The FHA embodies “a national commitment to end the unnecessary exclusion of persons with [disabilities] from the American mainstream” by increasing the stock of accessible housing in furtherance of Congress's “goal of independent living.” H.R.Rep. No. 100–711, at 18 (1988),
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reprinted in 1988 U.S.C.C.A.N. 2173, 2179. The design and construction requirements of the Fair Housing Amendments Act of 1988 (“FHAA”) apply only to new construction of multifamily dwellings built for first occupancy after 1991. See 42 U.S.C. § 3604(f)(3)(C). As used in this section of the FHAA, “covered multifamily dwellings” mean: “(A) buildings consisting of 4 or more units if such buildings have one or more elevators; and (B) ground floor units in other buildings consisting of 4 or more units.” 42 U.S.C. § 3604(f)(7). Congress has delegated authority to HUD to administer the statute at issue pursuant to 42 U.S.C. §3608(a) and to issue regulations regarding the statute pursuant to 42 U.S.C. § 3614a. One court has described HUD’s role as follows:
Congress authorized the Secretary of HUD to promulgate regulations to implement the FHA and provide technical assistance to help achieve the Act’s accessibility requirements. Id. at §§ 3601, 3604(f)(5)(C). Pursuant to this authority, HUD issued implementing regulations in 1989 that expounded on the FHA’s design and construction requirements. 24 C.F.R. § 100.200 et seq. HUD issued the Guidelines two years later. 56 Fed.Reg. 9473–9515 (Mar. 6, 1991).
The HUD Guidelines guide builders to compliance, but they are merely examples of compliance and therefore not mandatory. Id. at 9472. “The purpose of the Guidelines is to describe minimum standards of compliance with the specific accessibility requirements of the Act.” Id. at 9476. A failure to meet the requirements as interpreted in the Guidelines does not constitute unlawful discrimination. Id. The Guidelines are “intended to provide a safe harbor for compliance with the accessibility requirements of the Fair Housing Amendments Act.... Builders and developers may choose to depart from the Guidelines, and seek alternate ways to demonstrate that they have met the requirements of the Fair Housing Act.” Id. at 9473. The FHA and the Guidelines also provide that another acceptable way to make these areas and features accessible is through compliance with American National Standards Institute (“ANSI”) 117.7–1986, American National Standard for Buildings and Facilities—Providing Accessibility and Usability for Physically Handicapped People. Thus, the Guidelines, though relevant and highly significant, are not decisive. The real question is whether the units and common areas are reasonably accessible and usable for most physically disabled people.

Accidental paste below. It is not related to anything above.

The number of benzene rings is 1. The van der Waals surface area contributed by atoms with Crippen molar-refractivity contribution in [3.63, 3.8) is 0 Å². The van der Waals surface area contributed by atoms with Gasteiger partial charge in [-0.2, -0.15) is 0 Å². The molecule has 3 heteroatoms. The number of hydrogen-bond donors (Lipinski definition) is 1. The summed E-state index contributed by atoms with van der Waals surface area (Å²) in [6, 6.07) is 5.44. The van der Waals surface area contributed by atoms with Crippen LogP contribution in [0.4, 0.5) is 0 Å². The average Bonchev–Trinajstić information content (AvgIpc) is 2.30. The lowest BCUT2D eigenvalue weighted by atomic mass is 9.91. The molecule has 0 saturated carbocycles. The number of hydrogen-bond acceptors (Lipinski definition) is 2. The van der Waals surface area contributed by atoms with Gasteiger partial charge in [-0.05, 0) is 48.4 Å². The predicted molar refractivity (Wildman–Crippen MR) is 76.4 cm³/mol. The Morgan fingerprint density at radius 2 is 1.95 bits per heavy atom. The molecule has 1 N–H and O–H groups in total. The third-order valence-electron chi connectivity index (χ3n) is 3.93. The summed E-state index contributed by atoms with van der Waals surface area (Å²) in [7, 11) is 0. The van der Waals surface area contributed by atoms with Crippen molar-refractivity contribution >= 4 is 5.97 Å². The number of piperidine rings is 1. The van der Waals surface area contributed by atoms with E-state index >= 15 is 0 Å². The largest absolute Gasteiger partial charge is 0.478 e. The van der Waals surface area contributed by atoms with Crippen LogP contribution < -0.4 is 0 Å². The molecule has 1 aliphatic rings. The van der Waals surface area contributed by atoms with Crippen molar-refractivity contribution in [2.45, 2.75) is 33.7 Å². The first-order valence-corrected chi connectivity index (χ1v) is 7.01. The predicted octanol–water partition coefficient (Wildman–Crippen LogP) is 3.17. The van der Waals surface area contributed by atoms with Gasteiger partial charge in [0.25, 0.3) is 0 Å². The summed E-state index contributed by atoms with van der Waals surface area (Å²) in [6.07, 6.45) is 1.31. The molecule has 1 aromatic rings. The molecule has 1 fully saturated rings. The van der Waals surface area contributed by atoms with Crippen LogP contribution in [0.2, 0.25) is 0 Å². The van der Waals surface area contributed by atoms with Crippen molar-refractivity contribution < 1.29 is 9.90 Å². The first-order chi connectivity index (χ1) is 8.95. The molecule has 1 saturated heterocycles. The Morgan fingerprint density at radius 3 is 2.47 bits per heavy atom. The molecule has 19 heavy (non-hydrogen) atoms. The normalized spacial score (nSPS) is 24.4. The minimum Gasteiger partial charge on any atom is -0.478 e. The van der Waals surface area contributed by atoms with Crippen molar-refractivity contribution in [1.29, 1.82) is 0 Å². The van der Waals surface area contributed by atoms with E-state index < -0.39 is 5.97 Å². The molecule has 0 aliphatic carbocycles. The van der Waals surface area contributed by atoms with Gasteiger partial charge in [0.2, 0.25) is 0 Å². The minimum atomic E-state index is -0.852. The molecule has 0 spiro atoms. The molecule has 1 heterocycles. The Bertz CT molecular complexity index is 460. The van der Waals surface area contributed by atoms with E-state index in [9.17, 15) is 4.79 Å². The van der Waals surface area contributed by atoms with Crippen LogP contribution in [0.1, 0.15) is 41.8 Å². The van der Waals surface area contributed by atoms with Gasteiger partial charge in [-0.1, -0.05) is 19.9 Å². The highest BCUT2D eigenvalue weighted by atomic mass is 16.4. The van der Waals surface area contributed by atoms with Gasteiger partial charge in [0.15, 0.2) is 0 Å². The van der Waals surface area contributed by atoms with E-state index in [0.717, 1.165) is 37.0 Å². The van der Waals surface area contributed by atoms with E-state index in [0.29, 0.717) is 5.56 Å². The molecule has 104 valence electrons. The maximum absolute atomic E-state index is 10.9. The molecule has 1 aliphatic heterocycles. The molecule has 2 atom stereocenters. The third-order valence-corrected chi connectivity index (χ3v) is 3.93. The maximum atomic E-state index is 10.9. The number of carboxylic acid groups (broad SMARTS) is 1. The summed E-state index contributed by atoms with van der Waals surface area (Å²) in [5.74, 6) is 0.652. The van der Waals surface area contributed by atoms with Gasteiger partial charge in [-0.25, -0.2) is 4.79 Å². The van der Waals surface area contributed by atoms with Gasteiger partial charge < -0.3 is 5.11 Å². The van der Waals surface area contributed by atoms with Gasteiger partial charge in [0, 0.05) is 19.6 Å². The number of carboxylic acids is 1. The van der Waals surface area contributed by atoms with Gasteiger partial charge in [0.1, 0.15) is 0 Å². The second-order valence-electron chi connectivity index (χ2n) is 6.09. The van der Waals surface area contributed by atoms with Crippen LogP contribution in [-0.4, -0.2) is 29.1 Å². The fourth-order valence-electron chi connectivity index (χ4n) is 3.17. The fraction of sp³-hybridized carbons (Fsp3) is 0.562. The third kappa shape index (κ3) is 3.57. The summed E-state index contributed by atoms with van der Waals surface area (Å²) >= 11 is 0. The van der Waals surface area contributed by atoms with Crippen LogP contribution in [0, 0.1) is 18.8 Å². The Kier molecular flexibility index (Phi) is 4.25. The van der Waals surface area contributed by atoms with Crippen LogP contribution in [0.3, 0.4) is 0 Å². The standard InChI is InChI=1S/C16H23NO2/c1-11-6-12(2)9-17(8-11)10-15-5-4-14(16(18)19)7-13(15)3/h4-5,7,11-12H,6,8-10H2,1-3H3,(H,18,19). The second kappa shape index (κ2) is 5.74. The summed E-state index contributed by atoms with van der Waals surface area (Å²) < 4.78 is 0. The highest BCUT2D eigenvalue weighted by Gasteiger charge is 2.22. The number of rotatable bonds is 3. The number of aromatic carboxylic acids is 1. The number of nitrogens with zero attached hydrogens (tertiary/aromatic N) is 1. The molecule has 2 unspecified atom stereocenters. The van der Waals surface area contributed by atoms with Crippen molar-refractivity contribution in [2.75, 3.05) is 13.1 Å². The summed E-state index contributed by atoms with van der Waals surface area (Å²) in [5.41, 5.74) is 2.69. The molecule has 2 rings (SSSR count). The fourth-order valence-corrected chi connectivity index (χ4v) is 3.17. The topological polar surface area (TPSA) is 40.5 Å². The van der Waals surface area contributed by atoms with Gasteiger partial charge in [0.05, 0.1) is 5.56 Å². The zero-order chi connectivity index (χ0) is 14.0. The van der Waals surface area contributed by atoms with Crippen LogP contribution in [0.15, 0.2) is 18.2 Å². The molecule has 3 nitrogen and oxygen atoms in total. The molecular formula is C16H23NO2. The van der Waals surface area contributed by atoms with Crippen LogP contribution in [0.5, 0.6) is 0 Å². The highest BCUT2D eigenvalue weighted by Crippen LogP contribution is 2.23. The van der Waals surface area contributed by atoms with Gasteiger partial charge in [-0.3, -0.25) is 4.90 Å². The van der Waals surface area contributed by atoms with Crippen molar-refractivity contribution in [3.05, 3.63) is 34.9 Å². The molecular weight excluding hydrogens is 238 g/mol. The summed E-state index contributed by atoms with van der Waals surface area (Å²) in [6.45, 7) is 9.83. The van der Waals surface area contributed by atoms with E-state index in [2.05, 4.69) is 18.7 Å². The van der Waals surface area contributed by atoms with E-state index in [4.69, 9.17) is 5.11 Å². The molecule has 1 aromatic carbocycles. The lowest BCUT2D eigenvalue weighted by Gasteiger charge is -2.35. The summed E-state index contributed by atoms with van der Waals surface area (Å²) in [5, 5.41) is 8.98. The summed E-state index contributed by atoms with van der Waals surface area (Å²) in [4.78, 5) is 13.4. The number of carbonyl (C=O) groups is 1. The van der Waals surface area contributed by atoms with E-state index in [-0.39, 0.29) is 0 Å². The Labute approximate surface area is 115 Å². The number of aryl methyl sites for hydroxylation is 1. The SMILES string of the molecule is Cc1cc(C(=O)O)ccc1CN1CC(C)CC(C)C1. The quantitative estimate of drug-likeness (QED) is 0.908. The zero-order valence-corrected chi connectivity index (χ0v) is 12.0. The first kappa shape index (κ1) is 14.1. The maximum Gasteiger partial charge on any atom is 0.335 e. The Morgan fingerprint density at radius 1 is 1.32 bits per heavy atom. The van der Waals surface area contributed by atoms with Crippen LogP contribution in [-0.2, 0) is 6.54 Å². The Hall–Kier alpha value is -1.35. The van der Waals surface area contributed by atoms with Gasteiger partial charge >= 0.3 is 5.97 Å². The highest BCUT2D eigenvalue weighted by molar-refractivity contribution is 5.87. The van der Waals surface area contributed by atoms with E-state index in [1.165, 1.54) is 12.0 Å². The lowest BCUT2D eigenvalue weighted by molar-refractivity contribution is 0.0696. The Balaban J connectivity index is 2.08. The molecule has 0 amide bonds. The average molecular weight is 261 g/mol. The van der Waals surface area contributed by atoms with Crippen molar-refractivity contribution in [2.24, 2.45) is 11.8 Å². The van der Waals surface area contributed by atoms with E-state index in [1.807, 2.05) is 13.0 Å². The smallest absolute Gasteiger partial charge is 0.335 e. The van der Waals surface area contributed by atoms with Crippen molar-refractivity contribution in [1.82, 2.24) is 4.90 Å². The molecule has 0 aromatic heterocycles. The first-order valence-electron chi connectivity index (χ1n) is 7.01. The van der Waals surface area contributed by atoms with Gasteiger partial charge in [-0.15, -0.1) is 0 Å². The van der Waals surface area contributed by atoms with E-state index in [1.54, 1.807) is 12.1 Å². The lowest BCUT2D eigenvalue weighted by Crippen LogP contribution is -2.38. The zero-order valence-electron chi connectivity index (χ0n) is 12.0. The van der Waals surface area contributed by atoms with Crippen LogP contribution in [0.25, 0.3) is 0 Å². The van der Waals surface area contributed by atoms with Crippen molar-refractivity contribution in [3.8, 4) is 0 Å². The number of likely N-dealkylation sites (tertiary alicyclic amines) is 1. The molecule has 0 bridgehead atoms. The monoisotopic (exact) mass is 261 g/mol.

If a construction feature does not comply with the Guidelines, then the housing provider defending an FHA violation has the burden of showing that the feature is nonetheless accessible. See id. (“Builders and developers may choose to depart Case: 5:13-cv-02659-JRA Doc #: 182 Filed: 03/23/16 5 of 10. PageID #: 6316
from the Guidelines, and seek alternate ways to demonstrate that they have met the requirements of the Fair Housing Act.”); United States v. Hallmark Homes, Inc., No. CV01–432, 2003 WL 23219807, at *8 (D.Idaho Sept. 29, 2003). The Guidelines provide that compliance may be achieved by meeting a “comparable standard”—i.e., one that provides “access essentially equivalent to or greater than required by ANSI A117.1.”3 54 Fed.Reg. 3243.